There are, and I’ve heard you talk about the heritage of the people who settled this region, specifically the makers of things; how we’ve lost that in large part. Within the world of entrepreneurship, there’s a push to bring makership back in their makerspaces and such. But it’s something that we’ve known here for quite some time. You want to talk about the makers and the old need to make things?

Audy Perry:

It’s a good point because when you talk to school children, we get a lot of school children out at Heritage Farm. In the new push in education or the, not new, but this last decade has been STEM, science, technology, engineering, math; great, great topics. The difficulty with our school children is those are some scary words because in their own mind, they don’t necessarily think that they know an engineer or a mathematician. And what we strive to do is show them how you do, they just don’t call it that. Grandpa probably calls it tinkering and he’s an amazing engineer, but I think to your point, our message is somebody in your family was amazing. And by that and sadly, we’ll get some pushback. You don’t know my family and that’s not what we’re talking about. What we’re talking about is somebody, regardless of who you are, somebody in your family built their own home, grew their own food, made their own clothing, and were able to protect their family against whatever the world throws at them or else you and I wouldn’t be here.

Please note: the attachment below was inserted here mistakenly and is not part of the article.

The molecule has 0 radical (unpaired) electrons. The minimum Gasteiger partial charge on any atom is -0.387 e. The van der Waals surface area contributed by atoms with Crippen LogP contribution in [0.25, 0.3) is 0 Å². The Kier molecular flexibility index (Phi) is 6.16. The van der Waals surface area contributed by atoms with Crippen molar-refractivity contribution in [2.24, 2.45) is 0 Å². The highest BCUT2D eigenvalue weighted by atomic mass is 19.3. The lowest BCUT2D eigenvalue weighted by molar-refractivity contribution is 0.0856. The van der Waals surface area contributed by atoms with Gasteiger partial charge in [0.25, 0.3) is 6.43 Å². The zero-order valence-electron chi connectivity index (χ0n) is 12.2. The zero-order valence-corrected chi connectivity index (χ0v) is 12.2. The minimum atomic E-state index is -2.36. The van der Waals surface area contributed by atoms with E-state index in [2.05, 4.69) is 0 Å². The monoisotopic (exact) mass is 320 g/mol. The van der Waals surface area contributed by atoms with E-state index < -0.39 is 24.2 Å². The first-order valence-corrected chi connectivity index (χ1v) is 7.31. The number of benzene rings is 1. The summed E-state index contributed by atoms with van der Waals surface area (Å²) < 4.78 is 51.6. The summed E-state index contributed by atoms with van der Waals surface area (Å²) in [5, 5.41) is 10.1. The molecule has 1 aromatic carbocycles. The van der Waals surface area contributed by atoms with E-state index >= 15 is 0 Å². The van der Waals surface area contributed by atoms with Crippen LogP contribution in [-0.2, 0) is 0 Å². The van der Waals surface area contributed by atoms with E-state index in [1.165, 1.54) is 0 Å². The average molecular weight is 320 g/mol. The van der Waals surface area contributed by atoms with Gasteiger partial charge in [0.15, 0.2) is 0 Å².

It’s that simple. I can guarantee you that somebody was amazing. And so the cool part is that ability is within us as well; tapped into that. And you know, we talk about business and commerce and again, we start shrinking back as that Appalachian of, “oh well that’s New York City or Chicago and we get this inferior-enza. It’s like influenza, but it lasts a whole lot longer. But when we think about what is commerce, what is business at its core, every time we spend a dollar, it’s because you’re solving a problem. Every time I spend a dollar, I am trying to solve a problem, real or perceived. I’m hungry, I’m bored, I’m sleepy, I’m wanting to be entertained, I want to travel. All those are problems to be solved. And that’s what Appalachia was great at.